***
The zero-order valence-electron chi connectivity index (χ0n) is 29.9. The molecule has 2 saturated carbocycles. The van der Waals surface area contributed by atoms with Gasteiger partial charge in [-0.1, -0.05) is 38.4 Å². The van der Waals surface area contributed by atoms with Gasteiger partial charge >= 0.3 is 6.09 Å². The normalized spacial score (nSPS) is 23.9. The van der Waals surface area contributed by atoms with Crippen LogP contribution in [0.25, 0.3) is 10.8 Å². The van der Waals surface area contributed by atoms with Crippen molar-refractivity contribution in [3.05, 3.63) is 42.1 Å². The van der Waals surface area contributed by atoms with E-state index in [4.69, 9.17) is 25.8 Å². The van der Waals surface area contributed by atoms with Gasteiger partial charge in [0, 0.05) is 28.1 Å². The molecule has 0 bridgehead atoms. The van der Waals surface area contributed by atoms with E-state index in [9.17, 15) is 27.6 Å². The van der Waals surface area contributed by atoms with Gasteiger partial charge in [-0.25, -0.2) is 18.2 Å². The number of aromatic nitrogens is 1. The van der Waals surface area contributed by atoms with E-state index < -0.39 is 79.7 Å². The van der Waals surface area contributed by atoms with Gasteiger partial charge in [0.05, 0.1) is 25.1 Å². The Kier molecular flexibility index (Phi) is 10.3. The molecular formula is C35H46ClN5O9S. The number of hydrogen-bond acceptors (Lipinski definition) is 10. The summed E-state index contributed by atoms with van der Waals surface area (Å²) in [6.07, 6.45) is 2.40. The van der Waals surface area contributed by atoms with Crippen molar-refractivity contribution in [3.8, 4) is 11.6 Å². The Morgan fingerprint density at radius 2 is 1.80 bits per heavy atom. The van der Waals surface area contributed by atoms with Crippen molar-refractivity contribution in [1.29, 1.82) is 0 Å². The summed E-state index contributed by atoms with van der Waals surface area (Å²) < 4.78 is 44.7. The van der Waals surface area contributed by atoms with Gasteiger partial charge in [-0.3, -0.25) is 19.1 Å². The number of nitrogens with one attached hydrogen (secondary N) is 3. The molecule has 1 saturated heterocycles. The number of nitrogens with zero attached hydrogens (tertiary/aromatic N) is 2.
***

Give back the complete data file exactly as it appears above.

The zero-order valence-electron chi connectivity index (χ0n) is 29.9. The molecule has 2 saturated carbocycles. The van der Waals surface area contributed by atoms with Gasteiger partial charge in [-0.1, -0.05) is 38.4 Å². The van der Waals surface area contributed by atoms with Gasteiger partial charge >= 0.3 is 6.09 Å². The normalized spacial score (nSPS) is 23.9. The van der Waals surface area contributed by atoms with Crippen LogP contribution in [0.25, 0.3) is 10.8 Å². The van der Waals surface area contributed by atoms with Crippen molar-refractivity contribution in [3.05, 3.63) is 42.1 Å². The van der Waals surface area contributed by atoms with E-state index in [4.69, 9.17) is 25.8 Å². The van der Waals surface area contributed by atoms with Gasteiger partial charge in [0, 0.05) is 28.1 Å². The molecule has 0 bridgehead atoms. The van der Waals surface area contributed by atoms with E-state index in [9.17, 15) is 27.6 Å². The van der Waals surface area contributed by atoms with Gasteiger partial charge in [-0.25, -0.2) is 18.2 Å². The number of aromatic nitrogens is 1. The van der Waals surface area contributed by atoms with E-state index < -0.39 is 79.7 Å². The van der Waals surface area contributed by atoms with Gasteiger partial charge in [0.05, 0.1) is 25.1 Å². The Kier molecular flexibility index (Phi) is 10.3. The molecular formula is C35H46ClN5O9S. The number of hydrogen-bond acceptors (Lipinski definition) is 10. The summed E-state index contributed by atoms with van der Waals surface area (Å²) in [6.07, 6.45) is 2.40. The van der Waals surface area contributed by atoms with Crippen molar-refractivity contribution in [3.8, 4) is 11.6 Å². The Morgan fingerprint density at radius 2 is 1.80 bits per heavy atom. The van der Waals surface area contributed by atoms with Crippen molar-refractivity contribution in [1.29, 1.82) is 0 Å². The summed E-state index contributed by atoms with van der Waals surface area (Å²) < 4.78 is 44.7. The van der Waals surface area contributed by atoms with Gasteiger partial charge in [-0.3, -0.25) is 19.1 Å². The number of nitrogens with one attached hydrogen (secondary N) is 3. The molecule has 1 saturated heterocycles. The number of nitrogens with zero attached hydrogens (tertiary/aromatic N) is 2.